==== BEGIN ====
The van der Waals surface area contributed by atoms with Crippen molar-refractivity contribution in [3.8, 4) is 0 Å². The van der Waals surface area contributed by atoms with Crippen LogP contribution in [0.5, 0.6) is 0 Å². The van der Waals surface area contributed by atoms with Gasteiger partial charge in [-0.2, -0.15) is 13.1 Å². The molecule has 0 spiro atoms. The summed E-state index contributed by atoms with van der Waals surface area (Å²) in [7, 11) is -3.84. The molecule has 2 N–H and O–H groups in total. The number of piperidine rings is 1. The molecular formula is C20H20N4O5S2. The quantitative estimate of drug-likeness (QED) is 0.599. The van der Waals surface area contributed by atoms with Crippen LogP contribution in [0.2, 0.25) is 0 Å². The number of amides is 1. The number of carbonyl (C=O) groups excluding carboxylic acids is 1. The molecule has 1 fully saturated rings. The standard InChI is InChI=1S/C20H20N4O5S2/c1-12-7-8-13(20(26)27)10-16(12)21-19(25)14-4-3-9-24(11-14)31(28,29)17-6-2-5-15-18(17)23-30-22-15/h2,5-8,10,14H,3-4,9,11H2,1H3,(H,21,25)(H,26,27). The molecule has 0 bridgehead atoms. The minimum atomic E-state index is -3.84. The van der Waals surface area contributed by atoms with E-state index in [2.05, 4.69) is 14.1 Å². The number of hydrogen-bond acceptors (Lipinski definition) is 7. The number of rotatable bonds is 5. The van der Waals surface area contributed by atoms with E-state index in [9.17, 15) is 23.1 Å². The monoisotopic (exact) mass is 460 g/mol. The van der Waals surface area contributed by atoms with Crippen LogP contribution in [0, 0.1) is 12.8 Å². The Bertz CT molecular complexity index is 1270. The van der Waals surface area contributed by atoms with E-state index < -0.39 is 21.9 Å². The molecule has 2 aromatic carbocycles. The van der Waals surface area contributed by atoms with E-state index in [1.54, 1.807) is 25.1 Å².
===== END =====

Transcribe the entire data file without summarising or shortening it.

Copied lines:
The van der Waals surface area contributed by atoms with Crippen molar-refractivity contribution in [3.8, 4) is 0 Å². The van der Waals surface area contributed by atoms with Crippen LogP contribution in [0.5, 0.6) is 0 Å². The van der Waals surface area contributed by atoms with Gasteiger partial charge in [-0.2, -0.15) is 13.1 Å². The molecule has 0 spiro atoms. The summed E-state index contributed by atoms with van der Waals surface area (Å²) in [7, 11) is -3.84. The molecule has 2 N–H and O–H groups in total. The number of piperidine rings is 1. The molecular formula is C20H20N4O5S2. The quantitative estimate of drug-likeness (QED) is 0.599. The van der Waals surface area contributed by atoms with Crippen LogP contribution in [0.2, 0.25) is 0 Å². The number of amides is 1. The number of carbonyl (C=O) groups excluding carboxylic acids is 1. The molecule has 1 fully saturated rings. The standard InChI is InChI=1S/C20H20N4O5S2/c1-12-7-8-13(20(26)27)10-16(12)21-19(25)14-4-3-9-24(11-14)31(28,29)17-6-2-5-15-18(17)23-30-22-15/h2,5-8,10,14H,3-4,9,11H2,1H3,(H,21,25)(H,26,27). The molecule has 0 bridgehead atoms. The minimum atomic E-state index is -3.84. The van der Waals surface area contributed by atoms with E-state index in [2.05, 4.69) is 14.1 Å². The number of hydrogen-bond acceptors (Lipinski definition) is 7. The number of rotatable bonds is 5. The van der Waals surface area contributed by atoms with E-state index in [9.17, 15) is 23.1 Å². The monoisotopic (exact) mass is 460 g/mol. The van der Waals surface area contributed by atoms with Crippen LogP contribution in [0, 0.1) is 12.8 Å². The Bertz CT molecular complexity index is 1270. The van der Waals surface area contributed by atoms with E-state index < -0.39 is 21.9 Å². The molecule has 2 aromatic carbocycles. The van der Waals surface area contributed by atoms with E-state index in [1.54, 1.807) is 25.1 Å².